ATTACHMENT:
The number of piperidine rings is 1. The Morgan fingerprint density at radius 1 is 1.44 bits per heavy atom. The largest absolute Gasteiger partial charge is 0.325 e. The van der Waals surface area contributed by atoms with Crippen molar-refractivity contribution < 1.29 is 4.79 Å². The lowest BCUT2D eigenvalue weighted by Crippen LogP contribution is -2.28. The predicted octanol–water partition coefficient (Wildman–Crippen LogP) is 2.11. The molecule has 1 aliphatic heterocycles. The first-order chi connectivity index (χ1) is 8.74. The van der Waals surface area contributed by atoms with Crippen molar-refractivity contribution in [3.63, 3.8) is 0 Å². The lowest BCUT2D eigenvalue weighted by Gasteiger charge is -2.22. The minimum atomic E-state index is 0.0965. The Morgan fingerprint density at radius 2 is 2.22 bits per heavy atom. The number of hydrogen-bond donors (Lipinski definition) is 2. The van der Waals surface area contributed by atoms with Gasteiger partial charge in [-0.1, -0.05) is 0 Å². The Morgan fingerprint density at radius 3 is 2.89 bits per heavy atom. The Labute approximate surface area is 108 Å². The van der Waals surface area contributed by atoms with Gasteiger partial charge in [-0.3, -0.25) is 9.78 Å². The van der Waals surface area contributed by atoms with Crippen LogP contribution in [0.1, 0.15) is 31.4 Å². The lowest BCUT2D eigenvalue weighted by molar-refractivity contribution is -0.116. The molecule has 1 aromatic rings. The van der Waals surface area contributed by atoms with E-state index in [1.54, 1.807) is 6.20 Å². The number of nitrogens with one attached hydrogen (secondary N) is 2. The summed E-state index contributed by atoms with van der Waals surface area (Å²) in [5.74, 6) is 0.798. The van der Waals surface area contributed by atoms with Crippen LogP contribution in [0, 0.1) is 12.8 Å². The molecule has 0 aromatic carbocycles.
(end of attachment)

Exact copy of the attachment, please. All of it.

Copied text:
The number of piperidine rings is 1. The Morgan fingerprint density at radius 1 is 1.44 bits per heavy atom. The largest absolute Gasteiger partial charge is 0.325 e. The van der Waals surface area contributed by atoms with Crippen molar-refractivity contribution < 1.29 is 4.79 Å². The lowest BCUT2D eigenvalue weighted by Crippen LogP contribution is -2.28. The predicted octanol–water partition coefficient (Wildman–Crippen LogP) is 2.11. The molecule has 1 aliphatic heterocycles. The first-order chi connectivity index (χ1) is 8.74. The van der Waals surface area contributed by atoms with Crippen molar-refractivity contribution in [3.63, 3.8) is 0 Å². The lowest BCUT2D eigenvalue weighted by Gasteiger charge is -2.22. The minimum atomic E-state index is 0.0965. The Morgan fingerprint density at radius 2 is 2.22 bits per heavy atom. The number of hydrogen-bond donors (Lipinski definition) is 2. The van der Waals surface area contributed by atoms with Gasteiger partial charge in [-0.1, -0.05) is 0 Å². The Morgan fingerprint density at radius 3 is 2.89 bits per heavy atom. The Labute approximate surface area is 108 Å². The van der Waals surface area contributed by atoms with Gasteiger partial charge in [-0.3, -0.25) is 9.78 Å². The van der Waals surface area contributed by atoms with Crippen LogP contribution in [0.1, 0.15) is 31.4 Å². The lowest BCUT2D eigenvalue weighted by molar-refractivity contribution is -0.116. The molecule has 1 aromatic rings. The van der Waals surface area contributed by atoms with E-state index in [1.54, 1.807) is 6.20 Å². The number of nitrogens with one attached hydrogen (secondary N) is 2. The summed E-state index contributed by atoms with van der Waals surface area (Å²) in [5.74, 6) is 0.798. The van der Waals surface area contributed by atoms with Crippen LogP contribution in [0, 0.1) is 12.8 Å². The molecule has 0 aromatic carbocycles.